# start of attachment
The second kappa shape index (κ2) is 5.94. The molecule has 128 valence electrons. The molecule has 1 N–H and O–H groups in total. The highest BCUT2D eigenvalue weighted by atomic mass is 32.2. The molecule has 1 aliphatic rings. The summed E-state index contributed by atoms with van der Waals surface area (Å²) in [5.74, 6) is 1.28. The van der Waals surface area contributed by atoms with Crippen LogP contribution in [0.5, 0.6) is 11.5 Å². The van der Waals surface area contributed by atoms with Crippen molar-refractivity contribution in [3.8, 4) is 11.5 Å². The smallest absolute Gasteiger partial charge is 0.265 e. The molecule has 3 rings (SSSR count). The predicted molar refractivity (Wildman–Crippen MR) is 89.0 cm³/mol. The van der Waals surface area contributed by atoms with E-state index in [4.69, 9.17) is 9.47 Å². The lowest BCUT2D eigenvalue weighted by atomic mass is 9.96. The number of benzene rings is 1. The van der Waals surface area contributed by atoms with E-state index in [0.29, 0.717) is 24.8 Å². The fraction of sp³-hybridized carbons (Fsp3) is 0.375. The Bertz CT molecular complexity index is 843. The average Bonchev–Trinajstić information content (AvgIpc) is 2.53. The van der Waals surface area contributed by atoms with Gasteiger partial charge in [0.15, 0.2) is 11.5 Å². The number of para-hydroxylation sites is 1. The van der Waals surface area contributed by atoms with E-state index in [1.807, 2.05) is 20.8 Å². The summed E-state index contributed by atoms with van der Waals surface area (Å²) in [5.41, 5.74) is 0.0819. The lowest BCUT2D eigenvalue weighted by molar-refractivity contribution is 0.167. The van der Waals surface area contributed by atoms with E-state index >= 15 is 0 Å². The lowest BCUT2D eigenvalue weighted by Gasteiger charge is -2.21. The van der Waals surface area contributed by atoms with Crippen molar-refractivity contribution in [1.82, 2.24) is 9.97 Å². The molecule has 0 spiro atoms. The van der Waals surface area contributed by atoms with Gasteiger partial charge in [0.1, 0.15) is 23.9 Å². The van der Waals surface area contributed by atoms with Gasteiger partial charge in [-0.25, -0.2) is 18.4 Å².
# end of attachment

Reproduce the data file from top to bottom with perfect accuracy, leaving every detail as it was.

The second kappa shape index (κ2) is 5.94. The molecule has 128 valence electrons. The molecule has 1 N–H and O–H groups in total. The highest BCUT2D eigenvalue weighted by atomic mass is 32.2. The molecule has 1 aliphatic rings. The summed E-state index contributed by atoms with van der Waals surface area (Å²) in [5.74, 6) is 1.28. The van der Waals surface area contributed by atoms with Crippen LogP contribution in [0.5, 0.6) is 11.5 Å². The van der Waals surface area contributed by atoms with Crippen molar-refractivity contribution in [3.8, 4) is 11.5 Å². The smallest absolute Gasteiger partial charge is 0.265 e. The molecule has 3 rings (SSSR count). The predicted molar refractivity (Wildman–Crippen MR) is 89.0 cm³/mol. The van der Waals surface area contributed by atoms with E-state index in [4.69, 9.17) is 9.47 Å². The lowest BCUT2D eigenvalue weighted by atomic mass is 9.96. The number of benzene rings is 1. The van der Waals surface area contributed by atoms with E-state index in [0.29, 0.717) is 24.8 Å². The fraction of sp³-hybridized carbons (Fsp3) is 0.375. The Bertz CT molecular complexity index is 843. The average Bonchev–Trinajstić information content (AvgIpc) is 2.53. The van der Waals surface area contributed by atoms with Gasteiger partial charge in [0.15, 0.2) is 11.5 Å². The number of para-hydroxylation sites is 1. The van der Waals surface area contributed by atoms with E-state index in [1.807, 2.05) is 20.8 Å². The summed E-state index contributed by atoms with van der Waals surface area (Å²) in [5.41, 5.74) is 0.0819. The lowest BCUT2D eigenvalue weighted by molar-refractivity contribution is 0.167. The van der Waals surface area contributed by atoms with E-state index >= 15 is 0 Å². The lowest BCUT2D eigenvalue weighted by Gasteiger charge is -2.21. The van der Waals surface area contributed by atoms with Crippen molar-refractivity contribution in [1.82, 2.24) is 9.97 Å². The molecule has 0 spiro atoms. The van der Waals surface area contributed by atoms with Gasteiger partial charge in [0.1, 0.15) is 23.9 Å². The van der Waals surface area contributed by atoms with Gasteiger partial charge in [-0.25, -0.2) is 18.4 Å².